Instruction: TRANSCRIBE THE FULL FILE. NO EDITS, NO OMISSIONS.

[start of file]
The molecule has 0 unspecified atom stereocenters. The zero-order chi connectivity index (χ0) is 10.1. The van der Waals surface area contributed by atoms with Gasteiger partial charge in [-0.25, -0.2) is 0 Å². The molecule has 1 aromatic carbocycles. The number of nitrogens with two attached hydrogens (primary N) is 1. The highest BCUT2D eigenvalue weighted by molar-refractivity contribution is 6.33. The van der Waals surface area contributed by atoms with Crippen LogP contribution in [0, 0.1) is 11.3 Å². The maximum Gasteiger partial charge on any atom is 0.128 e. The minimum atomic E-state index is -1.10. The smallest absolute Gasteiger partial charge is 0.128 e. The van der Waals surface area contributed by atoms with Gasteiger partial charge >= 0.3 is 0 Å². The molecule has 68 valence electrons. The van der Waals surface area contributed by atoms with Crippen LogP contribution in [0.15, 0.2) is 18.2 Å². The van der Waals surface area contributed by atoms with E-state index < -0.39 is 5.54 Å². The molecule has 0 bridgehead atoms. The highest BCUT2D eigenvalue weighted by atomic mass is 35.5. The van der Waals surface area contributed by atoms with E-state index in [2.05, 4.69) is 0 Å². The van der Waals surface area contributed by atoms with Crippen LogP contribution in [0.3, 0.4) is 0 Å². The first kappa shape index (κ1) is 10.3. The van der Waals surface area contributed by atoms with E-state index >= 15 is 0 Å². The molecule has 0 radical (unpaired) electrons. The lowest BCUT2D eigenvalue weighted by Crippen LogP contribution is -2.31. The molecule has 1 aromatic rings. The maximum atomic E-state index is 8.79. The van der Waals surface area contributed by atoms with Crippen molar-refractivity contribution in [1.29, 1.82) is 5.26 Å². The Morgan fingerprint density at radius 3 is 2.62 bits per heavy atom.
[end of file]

The molecule has 0 unspecified atom stereocenters. The zero-order chi connectivity index (χ0) is 10.1. The van der Waals surface area contributed by atoms with Gasteiger partial charge in [-0.25, -0.2) is 0 Å². The molecule has 1 aromatic carbocycles. The number of nitrogens with two attached hydrogens (primary N) is 1. The highest BCUT2D eigenvalue weighted by molar-refractivity contribution is 6.33. The van der Waals surface area contributed by atoms with Crippen LogP contribution in [0, 0.1) is 11.3 Å². The maximum Gasteiger partial charge on any atom is 0.128 e. The minimum atomic E-state index is -1.10. The smallest absolute Gasteiger partial charge is 0.128 e. The van der Waals surface area contributed by atoms with Gasteiger partial charge >= 0.3 is 0 Å². The molecule has 68 valence electrons. The van der Waals surface area contributed by atoms with Crippen LogP contribution in [0.15, 0.2) is 18.2 Å². The van der Waals surface area contributed by atoms with E-state index < -0.39 is 5.54 Å². The molecule has 0 bridgehead atoms. The highest BCUT2D eigenvalue weighted by atomic mass is 35.5. The van der Waals surface area contributed by atoms with E-state index in [2.05, 4.69) is 0 Å². The van der Waals surface area contributed by atoms with Crippen LogP contribution in [0.3, 0.4) is 0 Å². The first kappa shape index (κ1) is 10.3. The van der Waals surface area contributed by atoms with E-state index >= 15 is 0 Å². The molecule has 0 radical (unpaired) electrons. The lowest BCUT2D eigenvalue weighted by Crippen LogP contribution is -2.31. The molecule has 1 aromatic rings. The maximum atomic E-state index is 8.79. The van der Waals surface area contributed by atoms with Crippen molar-refractivity contribution in [1.29, 1.82) is 5.26 Å². The Morgan fingerprint density at radius 3 is 2.62 bits per heavy atom.